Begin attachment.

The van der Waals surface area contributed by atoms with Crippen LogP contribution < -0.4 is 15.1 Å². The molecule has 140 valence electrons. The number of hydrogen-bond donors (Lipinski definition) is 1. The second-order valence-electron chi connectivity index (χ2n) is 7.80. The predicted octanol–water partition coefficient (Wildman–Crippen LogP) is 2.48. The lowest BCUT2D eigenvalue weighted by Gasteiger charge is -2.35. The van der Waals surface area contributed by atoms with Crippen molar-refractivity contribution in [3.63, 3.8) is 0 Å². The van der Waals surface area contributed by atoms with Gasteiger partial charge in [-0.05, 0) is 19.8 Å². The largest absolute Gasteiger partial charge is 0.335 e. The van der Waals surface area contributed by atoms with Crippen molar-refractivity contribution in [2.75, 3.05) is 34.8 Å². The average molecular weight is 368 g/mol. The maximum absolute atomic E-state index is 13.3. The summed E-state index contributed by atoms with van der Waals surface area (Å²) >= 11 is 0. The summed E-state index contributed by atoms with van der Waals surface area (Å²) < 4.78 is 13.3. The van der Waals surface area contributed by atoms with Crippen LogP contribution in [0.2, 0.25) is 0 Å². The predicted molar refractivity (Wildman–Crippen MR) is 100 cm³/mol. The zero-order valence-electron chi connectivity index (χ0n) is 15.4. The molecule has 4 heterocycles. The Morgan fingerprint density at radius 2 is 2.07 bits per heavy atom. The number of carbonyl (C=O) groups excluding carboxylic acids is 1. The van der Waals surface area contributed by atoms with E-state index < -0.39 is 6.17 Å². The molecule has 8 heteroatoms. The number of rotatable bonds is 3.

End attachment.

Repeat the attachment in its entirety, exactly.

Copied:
The van der Waals surface area contributed by atoms with Crippen LogP contribution < -0.4 is 15.1 Å². The molecule has 140 valence electrons. The number of hydrogen-bond donors (Lipinski definition) is 1. The second-order valence-electron chi connectivity index (χ2n) is 7.80. The predicted octanol–water partition coefficient (Wildman–Crippen LogP) is 2.48. The lowest BCUT2D eigenvalue weighted by Gasteiger charge is -2.35. The van der Waals surface area contributed by atoms with Crippen molar-refractivity contribution in [3.63, 3.8) is 0 Å². The van der Waals surface area contributed by atoms with Gasteiger partial charge in [-0.05, 0) is 19.8 Å². The largest absolute Gasteiger partial charge is 0.335 e. The van der Waals surface area contributed by atoms with Crippen molar-refractivity contribution in [2.75, 3.05) is 34.8 Å². The average molecular weight is 368 g/mol. The maximum absolute atomic E-state index is 13.3. The summed E-state index contributed by atoms with van der Waals surface area (Å²) >= 11 is 0. The summed E-state index contributed by atoms with van der Waals surface area (Å²) < 4.78 is 13.3. The van der Waals surface area contributed by atoms with Crippen LogP contribution in [0.2, 0.25) is 0 Å². The predicted molar refractivity (Wildman–Crippen MR) is 100 cm³/mol. The zero-order valence-electron chi connectivity index (χ0n) is 15.4. The molecule has 4 heterocycles. The Morgan fingerprint density at radius 2 is 2.07 bits per heavy atom. The number of carbonyl (C=O) groups excluding carboxylic acids is 1. The van der Waals surface area contributed by atoms with E-state index < -0.39 is 6.17 Å². The molecule has 8 heteroatoms. The number of rotatable bonds is 3.